PubMed | Graduation Program
Type: | Journal: Hereditary cancer in clinical practice | Year: 2011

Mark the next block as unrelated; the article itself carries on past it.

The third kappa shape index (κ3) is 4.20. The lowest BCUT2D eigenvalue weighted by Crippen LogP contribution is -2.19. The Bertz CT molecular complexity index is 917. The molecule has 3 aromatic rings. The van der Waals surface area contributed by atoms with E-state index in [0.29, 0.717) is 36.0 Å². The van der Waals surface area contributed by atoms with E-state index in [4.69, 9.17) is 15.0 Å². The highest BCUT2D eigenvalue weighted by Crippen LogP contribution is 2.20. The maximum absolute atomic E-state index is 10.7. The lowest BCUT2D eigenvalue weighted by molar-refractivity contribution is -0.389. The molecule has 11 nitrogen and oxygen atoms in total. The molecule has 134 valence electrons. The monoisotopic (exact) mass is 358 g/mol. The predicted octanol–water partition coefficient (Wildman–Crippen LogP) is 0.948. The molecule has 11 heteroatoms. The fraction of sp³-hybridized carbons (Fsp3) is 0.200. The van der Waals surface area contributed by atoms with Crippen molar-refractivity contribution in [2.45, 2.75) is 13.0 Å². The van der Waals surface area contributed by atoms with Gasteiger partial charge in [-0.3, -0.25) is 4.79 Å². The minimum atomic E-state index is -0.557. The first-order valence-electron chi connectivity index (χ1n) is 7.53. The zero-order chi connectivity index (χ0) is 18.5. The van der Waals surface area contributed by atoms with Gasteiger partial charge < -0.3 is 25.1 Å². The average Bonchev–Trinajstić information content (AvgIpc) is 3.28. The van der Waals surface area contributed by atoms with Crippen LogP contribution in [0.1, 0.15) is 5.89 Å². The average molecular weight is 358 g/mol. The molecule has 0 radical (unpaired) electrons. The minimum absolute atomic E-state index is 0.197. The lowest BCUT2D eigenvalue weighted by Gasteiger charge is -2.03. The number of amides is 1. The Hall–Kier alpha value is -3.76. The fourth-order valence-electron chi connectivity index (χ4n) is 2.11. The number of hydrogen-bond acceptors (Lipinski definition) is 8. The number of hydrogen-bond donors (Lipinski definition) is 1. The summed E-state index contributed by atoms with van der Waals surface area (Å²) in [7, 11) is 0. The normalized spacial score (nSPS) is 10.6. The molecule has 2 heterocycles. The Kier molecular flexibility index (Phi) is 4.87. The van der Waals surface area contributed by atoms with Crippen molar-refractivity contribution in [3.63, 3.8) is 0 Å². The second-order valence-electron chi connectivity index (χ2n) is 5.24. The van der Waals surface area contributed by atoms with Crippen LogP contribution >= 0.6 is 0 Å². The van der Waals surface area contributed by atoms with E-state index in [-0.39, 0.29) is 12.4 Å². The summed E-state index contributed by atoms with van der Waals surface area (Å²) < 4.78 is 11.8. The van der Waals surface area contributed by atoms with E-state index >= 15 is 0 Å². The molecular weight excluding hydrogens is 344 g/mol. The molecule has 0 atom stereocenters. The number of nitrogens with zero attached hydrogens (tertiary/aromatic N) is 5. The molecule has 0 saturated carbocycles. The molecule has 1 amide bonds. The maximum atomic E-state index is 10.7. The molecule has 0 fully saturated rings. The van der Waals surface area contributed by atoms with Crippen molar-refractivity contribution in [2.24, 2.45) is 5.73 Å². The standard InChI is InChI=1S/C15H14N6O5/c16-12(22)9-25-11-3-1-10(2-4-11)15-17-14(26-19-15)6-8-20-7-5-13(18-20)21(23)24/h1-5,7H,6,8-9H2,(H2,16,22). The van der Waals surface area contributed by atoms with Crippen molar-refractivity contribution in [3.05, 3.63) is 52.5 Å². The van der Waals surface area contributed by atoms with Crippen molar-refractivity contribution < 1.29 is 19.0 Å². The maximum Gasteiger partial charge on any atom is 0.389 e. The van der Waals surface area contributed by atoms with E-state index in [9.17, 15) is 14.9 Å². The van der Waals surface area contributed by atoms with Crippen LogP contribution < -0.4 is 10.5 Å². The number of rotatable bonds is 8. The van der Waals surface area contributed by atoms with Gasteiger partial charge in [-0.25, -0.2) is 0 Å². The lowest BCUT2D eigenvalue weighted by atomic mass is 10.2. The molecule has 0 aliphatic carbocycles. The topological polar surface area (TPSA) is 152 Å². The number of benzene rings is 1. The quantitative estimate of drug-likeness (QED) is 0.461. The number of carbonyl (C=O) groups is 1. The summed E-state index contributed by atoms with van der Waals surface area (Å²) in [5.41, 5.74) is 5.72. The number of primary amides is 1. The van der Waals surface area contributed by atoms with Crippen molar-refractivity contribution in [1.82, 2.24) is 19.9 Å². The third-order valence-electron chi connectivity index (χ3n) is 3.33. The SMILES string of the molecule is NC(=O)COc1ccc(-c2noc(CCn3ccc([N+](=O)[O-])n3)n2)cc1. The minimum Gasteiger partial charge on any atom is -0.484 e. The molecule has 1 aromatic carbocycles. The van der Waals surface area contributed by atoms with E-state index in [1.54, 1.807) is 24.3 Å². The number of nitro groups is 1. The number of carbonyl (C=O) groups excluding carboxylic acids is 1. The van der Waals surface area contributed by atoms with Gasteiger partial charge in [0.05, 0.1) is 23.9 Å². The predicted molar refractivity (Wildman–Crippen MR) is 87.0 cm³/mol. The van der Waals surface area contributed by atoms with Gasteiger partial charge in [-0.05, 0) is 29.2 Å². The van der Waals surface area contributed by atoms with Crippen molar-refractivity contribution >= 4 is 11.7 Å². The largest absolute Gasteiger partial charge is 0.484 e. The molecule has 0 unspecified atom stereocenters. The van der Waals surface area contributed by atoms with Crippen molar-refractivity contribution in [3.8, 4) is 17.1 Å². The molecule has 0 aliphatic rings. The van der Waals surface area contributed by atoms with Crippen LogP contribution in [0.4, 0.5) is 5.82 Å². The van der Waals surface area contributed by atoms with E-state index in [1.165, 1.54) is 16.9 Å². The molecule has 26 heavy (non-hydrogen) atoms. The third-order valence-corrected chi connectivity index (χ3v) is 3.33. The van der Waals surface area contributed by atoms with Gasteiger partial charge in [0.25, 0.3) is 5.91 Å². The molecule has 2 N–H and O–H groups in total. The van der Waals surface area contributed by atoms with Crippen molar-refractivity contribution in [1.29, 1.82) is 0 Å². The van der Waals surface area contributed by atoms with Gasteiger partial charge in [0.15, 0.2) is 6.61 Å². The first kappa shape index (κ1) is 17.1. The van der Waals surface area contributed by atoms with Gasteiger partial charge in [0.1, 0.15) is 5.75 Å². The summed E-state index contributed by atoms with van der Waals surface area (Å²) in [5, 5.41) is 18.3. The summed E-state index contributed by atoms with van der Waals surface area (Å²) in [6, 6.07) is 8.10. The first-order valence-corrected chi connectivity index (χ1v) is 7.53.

Risk perception is considered a motivating factor for adopting preventive behaviors. This study aimed to verify the demographic characteristics and cancer family history that are predictors of risk perception and to verify if risk perception is a predictor of colonoscopy adherence.Individuals with a family colorectal cancer history as indicated by a proband with cancer were interviewed by telephone. They responded to a questionnaire covering demographic characteristics, colonoscopy history and four questions on risk perception. Tests of multiple linear regression and logistic regression were used to identify associations between dependent and independent variables.The 117 participants belonged to 62 families and had a mean age of 45.2 years. The majority of these individuals were female (74.4%) and from families who met the Amsterdam Criteria (54.7%). The average risk perception was 47.6%, with a median of 50%. The average population perception of individual risk was 55.4%, with a median of 50%. Variables associated with a higher risk perception were age, gender, religion, school level, income, and death of a family member. The variable predicting colonoscopy was receiving medical information regarding risk (odds ratio OR 8.40).We found that family cancer history characteristics (number of relatives with cancer, risk classification) are associated with adequate risk perception. Risk perception does not predict colonoscopy in this sample. The only variable that predicted colonoscopy was receiving medical information recommending screening.